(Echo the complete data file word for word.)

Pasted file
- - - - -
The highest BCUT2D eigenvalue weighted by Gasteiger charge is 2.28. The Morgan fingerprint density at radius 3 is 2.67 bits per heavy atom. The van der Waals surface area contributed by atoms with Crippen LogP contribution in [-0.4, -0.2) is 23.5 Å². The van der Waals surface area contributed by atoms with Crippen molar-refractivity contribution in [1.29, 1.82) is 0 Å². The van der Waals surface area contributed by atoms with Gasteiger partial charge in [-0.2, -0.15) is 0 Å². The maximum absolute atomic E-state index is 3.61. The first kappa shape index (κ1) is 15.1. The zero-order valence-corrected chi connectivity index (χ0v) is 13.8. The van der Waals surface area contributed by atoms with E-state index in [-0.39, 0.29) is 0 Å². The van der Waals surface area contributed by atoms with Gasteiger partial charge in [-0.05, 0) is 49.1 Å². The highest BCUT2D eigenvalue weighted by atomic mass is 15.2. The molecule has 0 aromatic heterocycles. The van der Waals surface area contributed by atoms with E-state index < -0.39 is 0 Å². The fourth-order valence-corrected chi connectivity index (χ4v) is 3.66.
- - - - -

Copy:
The highest BCUT2D eigenvalue weighted by Gasteiger charge is 2.28. The Morgan fingerprint density at radius 3 is 2.67 bits per heavy atom. The van der Waals surface area contributed by atoms with Crippen LogP contribution in [-0.4, -0.2) is 23.5 Å². The van der Waals surface area contributed by atoms with Crippen molar-refractivity contribution in [1.29, 1.82) is 0 Å². The van der Waals surface area contributed by atoms with Gasteiger partial charge in [-0.2, -0.15) is 0 Å². The maximum absolute atomic E-state index is 3.61. The first kappa shape index (κ1) is 15.1. The zero-order valence-corrected chi connectivity index (χ0v) is 13.8. The van der Waals surface area contributed by atoms with E-state index in [-0.39, 0.29) is 0 Å². The van der Waals surface area contributed by atoms with Gasteiger partial charge in [-0.05, 0) is 49.1 Å². The highest BCUT2D eigenvalue weighted by atomic mass is 15.2. The molecule has 0 aromatic heterocycles. The van der Waals surface area contributed by atoms with E-state index < -0.39 is 0 Å². The fourth-order valence-corrected chi connectivity index (χ4v) is 3.66.